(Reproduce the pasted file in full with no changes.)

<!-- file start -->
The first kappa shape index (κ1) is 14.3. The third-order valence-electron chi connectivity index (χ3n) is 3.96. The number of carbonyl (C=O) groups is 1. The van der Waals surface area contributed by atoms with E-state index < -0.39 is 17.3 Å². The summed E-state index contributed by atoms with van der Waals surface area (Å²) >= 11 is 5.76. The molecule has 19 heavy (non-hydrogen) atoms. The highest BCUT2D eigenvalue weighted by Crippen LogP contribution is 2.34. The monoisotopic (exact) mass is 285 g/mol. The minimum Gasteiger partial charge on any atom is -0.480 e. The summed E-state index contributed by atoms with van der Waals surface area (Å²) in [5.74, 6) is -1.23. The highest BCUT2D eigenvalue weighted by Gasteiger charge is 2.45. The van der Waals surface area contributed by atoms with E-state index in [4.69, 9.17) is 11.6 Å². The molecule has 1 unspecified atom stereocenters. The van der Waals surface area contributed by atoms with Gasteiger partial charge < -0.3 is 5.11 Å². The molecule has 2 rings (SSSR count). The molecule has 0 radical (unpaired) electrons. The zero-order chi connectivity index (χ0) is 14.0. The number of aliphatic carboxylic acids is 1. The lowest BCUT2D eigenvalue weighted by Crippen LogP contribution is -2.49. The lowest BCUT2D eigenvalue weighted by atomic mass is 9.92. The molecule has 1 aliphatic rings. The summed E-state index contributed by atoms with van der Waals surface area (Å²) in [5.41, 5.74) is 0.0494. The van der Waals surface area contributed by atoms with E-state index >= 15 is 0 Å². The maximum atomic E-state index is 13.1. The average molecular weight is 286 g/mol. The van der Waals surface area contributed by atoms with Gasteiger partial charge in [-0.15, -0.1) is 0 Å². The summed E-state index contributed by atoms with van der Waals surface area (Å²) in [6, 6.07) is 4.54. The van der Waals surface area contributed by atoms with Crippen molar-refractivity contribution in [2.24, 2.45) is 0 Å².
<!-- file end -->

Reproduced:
The first kappa shape index (κ1) is 14.3. The third-order valence-electron chi connectivity index (χ3n) is 3.96. The number of carbonyl (C=O) groups is 1. The van der Waals surface area contributed by atoms with E-state index < -0.39 is 17.3 Å². The summed E-state index contributed by atoms with van der Waals surface area (Å²) >= 11 is 5.76. The molecule has 19 heavy (non-hydrogen) atoms. The highest BCUT2D eigenvalue weighted by Crippen LogP contribution is 2.34. The monoisotopic (exact) mass is 285 g/mol. The minimum Gasteiger partial charge on any atom is -0.480 e. The summed E-state index contributed by atoms with van der Waals surface area (Å²) in [5.74, 6) is -1.23. The highest BCUT2D eigenvalue weighted by Gasteiger charge is 2.45. The van der Waals surface area contributed by atoms with E-state index in [4.69, 9.17) is 11.6 Å². The molecule has 1 unspecified atom stereocenters. The van der Waals surface area contributed by atoms with Gasteiger partial charge < -0.3 is 5.11 Å². The molecule has 2 rings (SSSR count). The molecule has 0 radical (unpaired) electrons. The zero-order chi connectivity index (χ0) is 14.0. The number of aliphatic carboxylic acids is 1. The lowest BCUT2D eigenvalue weighted by Crippen LogP contribution is -2.49. The lowest BCUT2D eigenvalue weighted by atomic mass is 9.92. The molecule has 1 aliphatic rings. The summed E-state index contributed by atoms with van der Waals surface area (Å²) in [5.41, 5.74) is 0.0494. The van der Waals surface area contributed by atoms with E-state index >= 15 is 0 Å². The maximum atomic E-state index is 13.1. The average molecular weight is 286 g/mol. The van der Waals surface area contributed by atoms with Gasteiger partial charge in [-0.15, -0.1) is 0 Å². The summed E-state index contributed by atoms with van der Waals surface area (Å²) in [6, 6.07) is 4.54. The van der Waals surface area contributed by atoms with Crippen molar-refractivity contribution in [2.24, 2.45) is 0 Å².